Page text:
It’s the birthday of writer Robert Louis Stevenson (books by this author), born in Edinburgh, Scotland (1850). He came from a family of lighthouse engineers, but he wanted to be a writer. To please his parents, he studied law, but he never practiced it. Instead, he traveled and wrote. At the age of 25, he set off with a friend on a 200-mile canoe trip through Belgium and France. It rained almost daily and was cold and windy. Describing the weather in a letter to this mother, Stevenson wrote: “I do not know that I would have stuck to it as I have done, if it has not been for professional purposes; for an easy book may be written and sold, with mighty little brains about it.” The result was his first book, An Inland Voyage (1878).
Stevenson traveled on to Paris and the artists’ colony at Grez, where he met the love of his life, Fanny Van de Grift Osbourne. She was an American, 10 years older, with two children, separated from her husband but still married. After she went home to California, the depressed Stevenson went on a 12-day walking tour through France with a donkey named Modestine, and wrote a second book, Travels with a Donkey in the Cevennes (1879).
Stevenson was determined to marry Fanny, and so against the advice of everyone he knew — including his doctor, who was concerned about his health — he set sail for America. He traveled in steerage to save money but also to gather writing material, and took a train from New York to California. His account of the trip was published posthumously as The Amateur Emigrant (1895). He arrived in California exhausted and ill, but he reunited with Fanny, who had successfully gotten divorced from her husband. They were married that spring. Stevenson wrote: “I was a mere complication of cough and bones, much fitter for an emblem of mortality than a bridegroom.”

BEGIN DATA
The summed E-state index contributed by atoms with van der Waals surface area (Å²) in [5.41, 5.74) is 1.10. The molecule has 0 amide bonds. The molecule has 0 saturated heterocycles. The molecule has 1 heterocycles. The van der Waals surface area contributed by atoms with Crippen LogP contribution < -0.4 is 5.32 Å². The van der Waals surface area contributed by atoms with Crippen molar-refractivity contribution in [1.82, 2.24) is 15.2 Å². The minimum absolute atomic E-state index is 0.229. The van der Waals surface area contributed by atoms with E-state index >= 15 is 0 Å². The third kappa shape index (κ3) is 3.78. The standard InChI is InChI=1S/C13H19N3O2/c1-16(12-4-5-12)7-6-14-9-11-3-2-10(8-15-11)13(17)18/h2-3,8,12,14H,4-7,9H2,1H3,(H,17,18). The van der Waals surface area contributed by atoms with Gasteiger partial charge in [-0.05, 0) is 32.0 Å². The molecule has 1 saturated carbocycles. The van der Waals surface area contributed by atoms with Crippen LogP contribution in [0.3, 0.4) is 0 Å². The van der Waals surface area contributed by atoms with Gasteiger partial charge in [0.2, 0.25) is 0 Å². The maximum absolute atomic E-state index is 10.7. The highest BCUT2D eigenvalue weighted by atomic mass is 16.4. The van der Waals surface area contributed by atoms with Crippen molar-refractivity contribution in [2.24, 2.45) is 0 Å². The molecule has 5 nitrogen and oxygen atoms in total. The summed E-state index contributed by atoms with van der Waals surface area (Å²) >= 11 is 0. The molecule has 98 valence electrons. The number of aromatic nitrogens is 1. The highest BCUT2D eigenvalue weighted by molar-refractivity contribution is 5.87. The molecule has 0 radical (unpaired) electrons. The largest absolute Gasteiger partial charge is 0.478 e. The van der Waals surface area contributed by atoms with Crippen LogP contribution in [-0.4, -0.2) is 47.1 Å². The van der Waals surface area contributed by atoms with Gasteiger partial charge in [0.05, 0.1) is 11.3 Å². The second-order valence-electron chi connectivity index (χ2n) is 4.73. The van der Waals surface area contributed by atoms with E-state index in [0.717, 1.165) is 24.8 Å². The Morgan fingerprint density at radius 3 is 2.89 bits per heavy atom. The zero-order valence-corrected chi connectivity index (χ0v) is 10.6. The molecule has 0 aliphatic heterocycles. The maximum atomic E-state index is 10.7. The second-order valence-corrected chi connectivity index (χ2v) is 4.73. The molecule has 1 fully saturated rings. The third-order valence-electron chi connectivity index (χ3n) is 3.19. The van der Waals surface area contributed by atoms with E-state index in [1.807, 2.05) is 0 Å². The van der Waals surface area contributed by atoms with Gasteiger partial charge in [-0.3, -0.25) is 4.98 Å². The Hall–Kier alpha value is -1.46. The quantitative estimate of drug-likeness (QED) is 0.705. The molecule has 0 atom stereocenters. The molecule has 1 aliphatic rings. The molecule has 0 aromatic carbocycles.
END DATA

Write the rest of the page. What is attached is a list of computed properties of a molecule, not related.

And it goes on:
They sailed back to Scotland with her young son, and the idea for Treasure Island (1883) came from pirate stories Stevenson told the boy. Over the next few years, he wrote A Child’s Garden of Verses (1885), Kidnapped (1886), and Strange Case of Dr. Jekyll and Mr. Hyde (1886). Stevenson wrote Jekyll and Hyde in just a few days and spent six weeks polishing it. When it was published, it sold 40,000 copies in six months and made Stevenson a celebrity.
His father died a year later, and Stevenson’s health was still bad, so he and his family left Britain for America. They spent a cold winter in a cottage in the Adirondacks, and the next spring they sailed for the islands of the Pacific Ocean, where he spent most of the rest of his life. They traveled through Hawaii, the Gilbert Islands, Tahiti, New Zealand, and Samoa. In 1890, he bought 400 acres on Upolu, one of the Samoan islands. His writing from those years included the travel book In the South Seas (1890) and some adventure books co-written with his stepson. He sank into depression. Nothing he wrote achieved the popularity of his earlier books, and even the warm weather did not restore him to good health. He died of a cerebral hemorrhage in 1894, at the age of 44, at his home in Samoa.
In Travels With a Donkey in the Cevennes, he wrote: “I travel not to go anywhere, but to go. I travel for travel’s sake. The great affair is to move; to feel the needs and hitches of our life more nearly; to come down off this feather-bed of civilization, and to find the globe granite underfoot and strewn with cutting flints. […] To hold a pack upon a pack-saddle against a gale out of the freezing north is no high industry, but it is one that serves to occupy and compose the mind. And when the present is so exacting, who can annoy himself about the future?”
Be well, do good work, and keep in touch.®